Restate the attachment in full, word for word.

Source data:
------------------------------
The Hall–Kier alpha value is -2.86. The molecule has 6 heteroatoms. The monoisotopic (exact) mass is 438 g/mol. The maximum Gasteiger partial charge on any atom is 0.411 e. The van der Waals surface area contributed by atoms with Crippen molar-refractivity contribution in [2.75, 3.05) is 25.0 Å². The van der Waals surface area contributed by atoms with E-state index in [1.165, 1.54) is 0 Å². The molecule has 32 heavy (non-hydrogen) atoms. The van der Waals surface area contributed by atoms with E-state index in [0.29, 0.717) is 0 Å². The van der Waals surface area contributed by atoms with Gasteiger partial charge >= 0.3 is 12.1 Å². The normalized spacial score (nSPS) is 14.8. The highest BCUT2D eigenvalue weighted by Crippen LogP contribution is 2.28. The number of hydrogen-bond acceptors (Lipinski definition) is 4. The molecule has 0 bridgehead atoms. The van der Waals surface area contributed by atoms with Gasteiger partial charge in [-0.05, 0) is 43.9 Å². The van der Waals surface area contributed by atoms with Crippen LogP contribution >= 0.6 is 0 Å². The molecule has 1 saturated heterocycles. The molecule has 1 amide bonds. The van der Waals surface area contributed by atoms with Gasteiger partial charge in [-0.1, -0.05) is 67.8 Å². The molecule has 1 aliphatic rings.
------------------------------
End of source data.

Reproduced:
The Hall–Kier alpha value is -2.86. The molecule has 6 heteroatoms. The monoisotopic (exact) mass is 438 g/mol. The maximum Gasteiger partial charge on any atom is 0.411 e. The van der Waals surface area contributed by atoms with Crippen molar-refractivity contribution in [2.75, 3.05) is 25.0 Å². The van der Waals surface area contributed by atoms with E-state index in [1.165, 1.54) is 0 Å². The molecule has 32 heavy (non-hydrogen) atoms. The van der Waals surface area contributed by atoms with E-state index in [0.29, 0.717) is 0 Å². The van der Waals surface area contributed by atoms with Gasteiger partial charge >= 0.3 is 12.1 Å². The normalized spacial score (nSPS) is 14.8. The highest BCUT2D eigenvalue weighted by Crippen LogP contribution is 2.28. The number of hydrogen-bond acceptors (Lipinski definition) is 4. The molecule has 0 bridgehead atoms. The van der Waals surface area contributed by atoms with Gasteiger partial charge in [-0.05, 0) is 43.9 Å². The van der Waals surface area contributed by atoms with Crippen LogP contribution >= 0.6 is 0 Å². The molecule has 1 saturated heterocycles. The molecule has 1 amide bonds. The van der Waals surface area contributed by atoms with Gasteiger partial charge in [-0.1, -0.05) is 67.8 Å². The molecule has 1 aliphatic rings.